Syndicate content

Papua New Guinea

Hybrid Courts in East Asia & Pacific: A recipe for success?

Peter Chapman's picture
Daru Village Court in Papua New Guinea

What accounts for whether hybrid courts stick as relevant and useful institutions, as opposed to withering as a ‘neither-nor’ – neither regarded as a familiar community mechanism, nor as having the full backing of the state? In my previous blog entry, “History of Hybrid Courts in East Asia & Pacific: A ‘best fit’ approach to justice reform?”, I discussed the emergence of hybrid courts. In this post, I’ll raise three elements which seem to be essential characteristics of successful hybrid court systems: legitimacy, effectiveness, and flexibility.

History of Hybrid Courts in East Asia & Pacific: A ‘best fit’ approach to justice reform?

Peter Chapman's picture
Peter Chapman

It took 41 years for the fastest developing 20 countries in the 20th century to achieve basic transformations in the rule of law.  However, the World Development Report 2011 suggests that fragile countries cannot afford to wait that long.  Instead, in managing disputes, it is imperative for governments and the international community to support arrangements that fit each country context, take into account capacity constraints in government and the local level, and respond to the needs of users. Justice reform should be measured accordingly from a functional perspective—based on the needs of users—rather than abstract modeling of institutions on western approaches.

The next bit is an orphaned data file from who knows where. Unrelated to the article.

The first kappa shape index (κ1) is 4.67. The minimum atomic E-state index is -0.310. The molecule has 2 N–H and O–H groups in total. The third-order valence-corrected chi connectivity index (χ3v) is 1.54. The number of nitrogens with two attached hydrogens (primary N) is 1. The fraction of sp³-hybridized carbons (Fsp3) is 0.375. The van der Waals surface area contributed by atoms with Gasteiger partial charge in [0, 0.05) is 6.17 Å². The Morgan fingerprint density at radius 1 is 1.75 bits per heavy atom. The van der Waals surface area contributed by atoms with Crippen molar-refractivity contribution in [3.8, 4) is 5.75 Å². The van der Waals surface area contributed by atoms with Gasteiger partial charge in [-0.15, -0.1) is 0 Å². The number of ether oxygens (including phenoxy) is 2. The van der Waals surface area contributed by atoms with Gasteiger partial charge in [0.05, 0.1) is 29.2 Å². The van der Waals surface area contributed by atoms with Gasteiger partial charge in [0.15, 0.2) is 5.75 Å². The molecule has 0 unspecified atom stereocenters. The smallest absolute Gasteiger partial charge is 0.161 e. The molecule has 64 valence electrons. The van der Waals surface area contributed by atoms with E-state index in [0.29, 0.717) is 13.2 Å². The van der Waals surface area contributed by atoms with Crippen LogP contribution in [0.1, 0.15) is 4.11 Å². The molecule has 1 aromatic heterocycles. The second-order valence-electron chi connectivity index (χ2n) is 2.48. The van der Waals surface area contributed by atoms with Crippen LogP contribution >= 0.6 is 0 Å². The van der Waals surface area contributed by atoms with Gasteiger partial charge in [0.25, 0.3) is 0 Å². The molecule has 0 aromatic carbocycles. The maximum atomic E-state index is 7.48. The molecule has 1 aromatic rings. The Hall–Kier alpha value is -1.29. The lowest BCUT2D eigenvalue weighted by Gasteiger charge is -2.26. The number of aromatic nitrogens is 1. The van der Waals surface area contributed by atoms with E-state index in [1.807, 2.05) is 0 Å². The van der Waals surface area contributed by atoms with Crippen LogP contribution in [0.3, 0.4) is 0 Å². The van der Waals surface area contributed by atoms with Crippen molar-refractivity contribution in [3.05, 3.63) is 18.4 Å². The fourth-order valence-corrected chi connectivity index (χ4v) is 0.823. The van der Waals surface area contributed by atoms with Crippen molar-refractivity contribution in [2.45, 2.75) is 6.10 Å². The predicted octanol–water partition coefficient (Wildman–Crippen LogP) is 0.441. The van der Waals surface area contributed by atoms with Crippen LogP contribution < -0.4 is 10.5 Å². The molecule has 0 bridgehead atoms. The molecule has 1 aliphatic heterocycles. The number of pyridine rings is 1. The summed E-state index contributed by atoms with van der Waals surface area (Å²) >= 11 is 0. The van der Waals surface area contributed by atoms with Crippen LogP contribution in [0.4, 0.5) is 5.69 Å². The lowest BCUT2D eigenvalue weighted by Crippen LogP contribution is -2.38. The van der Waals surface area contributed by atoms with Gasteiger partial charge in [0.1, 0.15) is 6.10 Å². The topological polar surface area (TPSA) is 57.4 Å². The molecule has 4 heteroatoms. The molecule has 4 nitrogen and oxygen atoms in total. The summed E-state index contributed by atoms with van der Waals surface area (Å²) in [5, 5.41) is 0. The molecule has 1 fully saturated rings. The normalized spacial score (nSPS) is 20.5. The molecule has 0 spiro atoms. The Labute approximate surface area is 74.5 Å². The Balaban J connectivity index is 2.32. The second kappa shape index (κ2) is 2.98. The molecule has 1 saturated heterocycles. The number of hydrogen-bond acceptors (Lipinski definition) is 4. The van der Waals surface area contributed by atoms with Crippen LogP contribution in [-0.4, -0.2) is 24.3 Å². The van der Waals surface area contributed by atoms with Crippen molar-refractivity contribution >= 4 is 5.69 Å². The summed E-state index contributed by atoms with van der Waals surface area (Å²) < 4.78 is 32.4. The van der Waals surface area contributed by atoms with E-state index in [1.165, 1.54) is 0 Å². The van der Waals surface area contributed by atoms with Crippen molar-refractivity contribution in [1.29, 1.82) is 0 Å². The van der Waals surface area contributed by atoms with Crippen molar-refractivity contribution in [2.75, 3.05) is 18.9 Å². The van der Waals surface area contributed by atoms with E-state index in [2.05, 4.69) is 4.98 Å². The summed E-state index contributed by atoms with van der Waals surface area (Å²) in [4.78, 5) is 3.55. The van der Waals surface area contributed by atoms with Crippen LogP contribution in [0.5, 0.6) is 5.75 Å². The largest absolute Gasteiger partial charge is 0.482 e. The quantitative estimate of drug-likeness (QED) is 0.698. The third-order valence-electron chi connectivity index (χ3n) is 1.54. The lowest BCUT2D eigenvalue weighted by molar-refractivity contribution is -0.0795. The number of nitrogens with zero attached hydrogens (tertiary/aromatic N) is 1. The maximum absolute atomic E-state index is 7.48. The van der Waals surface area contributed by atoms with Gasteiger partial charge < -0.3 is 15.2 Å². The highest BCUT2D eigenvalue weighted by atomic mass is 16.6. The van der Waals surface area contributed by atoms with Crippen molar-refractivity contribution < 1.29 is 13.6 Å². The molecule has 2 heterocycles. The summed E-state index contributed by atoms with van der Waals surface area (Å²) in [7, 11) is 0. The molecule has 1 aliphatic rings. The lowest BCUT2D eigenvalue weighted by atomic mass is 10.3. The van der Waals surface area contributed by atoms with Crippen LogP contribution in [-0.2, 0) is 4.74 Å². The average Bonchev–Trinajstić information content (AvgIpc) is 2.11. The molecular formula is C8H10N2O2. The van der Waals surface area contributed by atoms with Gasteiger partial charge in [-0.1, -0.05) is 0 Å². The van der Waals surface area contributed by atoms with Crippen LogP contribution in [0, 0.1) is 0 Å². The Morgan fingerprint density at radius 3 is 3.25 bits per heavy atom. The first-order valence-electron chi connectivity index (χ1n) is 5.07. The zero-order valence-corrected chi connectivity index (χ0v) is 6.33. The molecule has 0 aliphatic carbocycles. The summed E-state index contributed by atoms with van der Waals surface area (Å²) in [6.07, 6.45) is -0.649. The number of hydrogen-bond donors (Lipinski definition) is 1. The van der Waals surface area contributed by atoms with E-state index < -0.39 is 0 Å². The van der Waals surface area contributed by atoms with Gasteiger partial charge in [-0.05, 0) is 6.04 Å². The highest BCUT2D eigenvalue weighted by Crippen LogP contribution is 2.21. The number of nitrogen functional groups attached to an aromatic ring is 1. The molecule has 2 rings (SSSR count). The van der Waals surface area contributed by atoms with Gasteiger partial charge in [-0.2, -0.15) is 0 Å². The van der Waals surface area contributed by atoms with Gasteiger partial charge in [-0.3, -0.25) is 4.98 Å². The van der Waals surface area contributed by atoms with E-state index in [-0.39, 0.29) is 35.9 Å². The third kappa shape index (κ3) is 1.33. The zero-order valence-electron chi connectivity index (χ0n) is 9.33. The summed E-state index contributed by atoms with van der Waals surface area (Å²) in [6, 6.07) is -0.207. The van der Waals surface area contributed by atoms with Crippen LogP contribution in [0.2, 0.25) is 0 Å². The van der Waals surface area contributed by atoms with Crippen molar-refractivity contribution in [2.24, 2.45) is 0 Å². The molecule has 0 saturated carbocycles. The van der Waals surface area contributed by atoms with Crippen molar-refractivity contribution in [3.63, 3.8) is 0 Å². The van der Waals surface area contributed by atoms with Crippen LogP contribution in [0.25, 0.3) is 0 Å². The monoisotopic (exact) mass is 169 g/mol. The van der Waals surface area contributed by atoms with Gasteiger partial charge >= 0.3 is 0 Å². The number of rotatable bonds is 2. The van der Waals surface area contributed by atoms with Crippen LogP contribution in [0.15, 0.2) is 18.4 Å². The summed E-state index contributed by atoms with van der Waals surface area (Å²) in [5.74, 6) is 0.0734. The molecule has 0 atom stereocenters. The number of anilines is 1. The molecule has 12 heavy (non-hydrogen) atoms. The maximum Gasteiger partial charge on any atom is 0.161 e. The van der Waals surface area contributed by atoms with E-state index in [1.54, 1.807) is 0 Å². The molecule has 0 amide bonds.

From Kerema to Port Moresby: the raincallers and the road

Aleta Moriarty's picture

Roads are not sexy. You don’t see glossy ads pleading for people to sponsor a road. You don’t see the construction of a road moving global audiences to tears. There are no celebrities, concerts, wrist-bands for the road. I guess that is because for most people in the developed world, we take roads for granted.

Recently I spent some time around Kerema, which although only 350 km from the country’s capital, feels as one of the most remote and cut-off places in Papua New Guinea. Kerema is the Gulf’s provincial capital and, with its surrounding villages, it has been cut-off from the rest of the country due to a mere 67 km of mostly un-passable road. Under the Roads Maintenance and Rehabilitation Project, the World Bank has been supporting the Government of Papua New Guinea to restore the road. Today, the Bank’s Board of Executive Directors approved the second phase of this project, which will see the rest of the road restored and paved to a proper national standard.

Vote for climate change story to be presented during Copenhagen conference

James I Davison's picture

In a few hours, world leaders and representatives from up to 192 countries will meet in Copenhagen, Denmark, for the highly anticipated United Nations Climate Change Conference, which starts on Monday and lasts for two weeks.

Doing Business 2010: Indonesia, China and the Philippines among countries noted for at least one reform

James I Davison's picture

Earlier today, the World Bank released its annual Doing Business report, which tracks business regulation reforms and ranks emerging economies on the “ease of doing business.”


Pages